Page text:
An animated affair

Breehn Burns, the director and writer of hit YouTube series Bravest Warriors, talks to Steven Balbirnie about the joys of animation and how he got started in the industry

Bravest Warriors was originally created by Adventure Time’s Pendleton Ward in 2009 as an animated short for the Nicktoons Network. It wasn’t until November 2012, however, that it first appeared as a fully developed web series, helmed by Breehn Burns on Frederator’s Cartoon Hangover YouTube Channel.

Bravest Warriors is set in the year 3085 and follows the adventures of four teenagers, Chris, Beth, Wallow and Danny as they travel the universe solving problems. When asked to explain the show to the uninitiated, Burns explains, “You have to watch it to get it, I think.

“It skews a bit older, maybe 13 and up, than most kids’ shows. It’s about what it’s like to be 16-years-old, in the future, on Mars. With hormone jokes. My favourite thing about it is how I’ve developed a desire to escape into that world. It’s a fantasy I really want to live in, and write more of.”

With the first season proving to be massively popular, a second is on the way and Burns outlines his vision for it. “I want to create a place people want to live in. A rich, romanticized fantasy version of teenage life that somehow fits into five minutes.

“I just try to pack them as full of ideas as I can. [The] second season will take us inside the strange door that appeared, and there will be more episodes about Plum, Danny and Beth. And a Catbug episode.”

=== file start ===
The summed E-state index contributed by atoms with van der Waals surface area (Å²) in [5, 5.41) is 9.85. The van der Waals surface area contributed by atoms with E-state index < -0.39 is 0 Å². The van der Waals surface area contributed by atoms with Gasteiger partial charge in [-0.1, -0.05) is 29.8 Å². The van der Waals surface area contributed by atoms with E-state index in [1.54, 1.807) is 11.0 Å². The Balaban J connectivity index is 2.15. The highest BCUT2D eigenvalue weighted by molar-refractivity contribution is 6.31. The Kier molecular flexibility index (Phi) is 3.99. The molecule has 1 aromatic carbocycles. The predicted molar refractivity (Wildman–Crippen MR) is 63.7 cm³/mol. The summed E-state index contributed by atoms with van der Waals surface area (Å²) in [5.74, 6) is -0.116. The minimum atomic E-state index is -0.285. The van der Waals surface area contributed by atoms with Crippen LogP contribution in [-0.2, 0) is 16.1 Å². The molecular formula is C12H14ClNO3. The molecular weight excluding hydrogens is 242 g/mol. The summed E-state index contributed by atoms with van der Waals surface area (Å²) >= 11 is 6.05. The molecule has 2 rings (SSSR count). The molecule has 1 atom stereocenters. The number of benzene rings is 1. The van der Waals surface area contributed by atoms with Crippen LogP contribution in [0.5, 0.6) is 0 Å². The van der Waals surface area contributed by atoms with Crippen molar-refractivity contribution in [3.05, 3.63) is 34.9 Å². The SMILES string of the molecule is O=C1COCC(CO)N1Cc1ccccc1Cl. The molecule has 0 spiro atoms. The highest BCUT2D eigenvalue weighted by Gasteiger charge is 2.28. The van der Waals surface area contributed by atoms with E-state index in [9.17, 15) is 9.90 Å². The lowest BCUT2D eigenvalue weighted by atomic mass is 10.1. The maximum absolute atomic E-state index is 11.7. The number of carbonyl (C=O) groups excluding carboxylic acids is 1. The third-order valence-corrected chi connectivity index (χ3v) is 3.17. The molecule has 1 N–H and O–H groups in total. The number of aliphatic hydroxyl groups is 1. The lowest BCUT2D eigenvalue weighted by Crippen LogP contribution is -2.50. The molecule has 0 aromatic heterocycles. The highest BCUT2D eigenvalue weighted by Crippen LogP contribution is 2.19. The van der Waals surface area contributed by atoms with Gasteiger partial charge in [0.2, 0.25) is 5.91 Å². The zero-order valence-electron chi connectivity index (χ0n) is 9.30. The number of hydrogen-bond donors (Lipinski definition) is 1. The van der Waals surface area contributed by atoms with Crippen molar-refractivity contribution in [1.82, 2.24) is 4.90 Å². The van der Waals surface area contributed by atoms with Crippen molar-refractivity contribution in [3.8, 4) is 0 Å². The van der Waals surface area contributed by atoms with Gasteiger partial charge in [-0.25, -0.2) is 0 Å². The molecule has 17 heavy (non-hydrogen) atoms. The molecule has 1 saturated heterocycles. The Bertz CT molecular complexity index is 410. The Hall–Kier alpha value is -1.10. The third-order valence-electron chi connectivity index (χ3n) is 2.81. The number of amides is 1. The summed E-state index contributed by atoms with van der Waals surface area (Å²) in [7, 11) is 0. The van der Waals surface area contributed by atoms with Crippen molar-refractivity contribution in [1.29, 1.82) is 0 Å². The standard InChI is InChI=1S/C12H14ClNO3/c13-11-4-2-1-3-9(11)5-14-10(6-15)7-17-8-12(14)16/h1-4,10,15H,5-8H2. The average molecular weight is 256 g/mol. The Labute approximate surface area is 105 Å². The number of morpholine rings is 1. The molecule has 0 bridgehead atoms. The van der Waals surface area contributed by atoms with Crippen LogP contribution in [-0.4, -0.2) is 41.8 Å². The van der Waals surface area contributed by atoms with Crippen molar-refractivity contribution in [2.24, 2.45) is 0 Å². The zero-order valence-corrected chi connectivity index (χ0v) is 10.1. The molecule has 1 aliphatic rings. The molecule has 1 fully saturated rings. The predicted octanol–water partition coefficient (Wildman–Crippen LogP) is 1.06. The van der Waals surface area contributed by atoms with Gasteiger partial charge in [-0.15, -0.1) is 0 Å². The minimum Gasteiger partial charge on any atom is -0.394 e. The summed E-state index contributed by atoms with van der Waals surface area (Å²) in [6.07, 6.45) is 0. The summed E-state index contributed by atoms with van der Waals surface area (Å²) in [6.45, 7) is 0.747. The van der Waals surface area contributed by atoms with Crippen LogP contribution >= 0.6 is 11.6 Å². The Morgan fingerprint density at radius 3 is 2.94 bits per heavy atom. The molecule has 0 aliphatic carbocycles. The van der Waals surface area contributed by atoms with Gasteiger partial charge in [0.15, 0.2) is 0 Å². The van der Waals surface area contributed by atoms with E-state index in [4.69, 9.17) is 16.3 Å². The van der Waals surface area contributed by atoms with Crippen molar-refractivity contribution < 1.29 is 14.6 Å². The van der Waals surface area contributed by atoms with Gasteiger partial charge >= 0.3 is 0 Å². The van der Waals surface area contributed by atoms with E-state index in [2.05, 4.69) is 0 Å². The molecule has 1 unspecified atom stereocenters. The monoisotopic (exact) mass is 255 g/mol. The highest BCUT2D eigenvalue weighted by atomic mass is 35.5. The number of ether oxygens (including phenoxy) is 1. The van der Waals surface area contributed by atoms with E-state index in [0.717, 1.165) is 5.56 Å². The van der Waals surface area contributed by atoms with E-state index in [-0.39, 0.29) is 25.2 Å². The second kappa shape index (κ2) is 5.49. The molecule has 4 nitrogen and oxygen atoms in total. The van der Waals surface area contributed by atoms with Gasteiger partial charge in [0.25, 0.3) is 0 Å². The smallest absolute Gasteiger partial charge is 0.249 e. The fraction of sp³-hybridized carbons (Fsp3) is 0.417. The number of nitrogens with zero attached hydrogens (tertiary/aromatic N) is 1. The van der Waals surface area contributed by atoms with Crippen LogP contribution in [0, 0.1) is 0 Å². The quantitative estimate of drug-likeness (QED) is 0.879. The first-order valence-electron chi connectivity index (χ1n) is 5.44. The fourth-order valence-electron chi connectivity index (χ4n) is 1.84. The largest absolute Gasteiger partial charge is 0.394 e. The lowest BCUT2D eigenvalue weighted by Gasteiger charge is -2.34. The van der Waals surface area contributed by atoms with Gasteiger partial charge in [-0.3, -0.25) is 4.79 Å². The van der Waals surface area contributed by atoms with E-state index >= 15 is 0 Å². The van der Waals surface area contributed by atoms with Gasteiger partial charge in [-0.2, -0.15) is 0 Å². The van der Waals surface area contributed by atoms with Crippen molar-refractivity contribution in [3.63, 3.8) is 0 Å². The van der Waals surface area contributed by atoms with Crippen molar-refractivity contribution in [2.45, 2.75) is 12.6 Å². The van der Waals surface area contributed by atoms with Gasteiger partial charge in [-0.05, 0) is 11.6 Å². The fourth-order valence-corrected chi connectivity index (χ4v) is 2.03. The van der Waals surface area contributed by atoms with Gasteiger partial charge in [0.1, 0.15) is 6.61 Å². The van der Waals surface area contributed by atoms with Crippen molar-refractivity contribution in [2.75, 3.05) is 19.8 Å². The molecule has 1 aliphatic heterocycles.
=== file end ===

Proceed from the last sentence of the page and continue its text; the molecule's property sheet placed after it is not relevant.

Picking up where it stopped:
Burns was also keen to highlight that “YouTube funded Bravest Warriors season one and two. They came along asking Frederator for content, and we gave them this. It’s probably somewhat unique for this level of production to be internet exclusive.”

The writer has also made considerable progress within the animation industry. “I started writing and directing independent animated shorts and entering them in festivals. A friend and I created a series of films called Dr. Tran that toured around, and did well on YouTube. We made DVDs and sold them through mail order. Those films got me other work.”

Emphasising his love for animation as a creative medium, Burns explains, “Control is why I like it. You can make it feel and look and sound exactly the way you want it. Nothing like I used to be, out there under a freeway overpass with a video camera and my high school buddies, killing ourselves over something that’s going to suck.”

A video posted by the CartoonHangover YouTube channel is indicative of the hype surrounding the release of Bravest Warriors season two, as the video itself has already garnered in excess of 400,000 views and thousands of comments begging for the show to return.

With no definite return date in sight, Otwo can only recommend that you keep your eyes peeled.

You can watch Bravest Warriors at www.youtube.com/user/BravestWarriors

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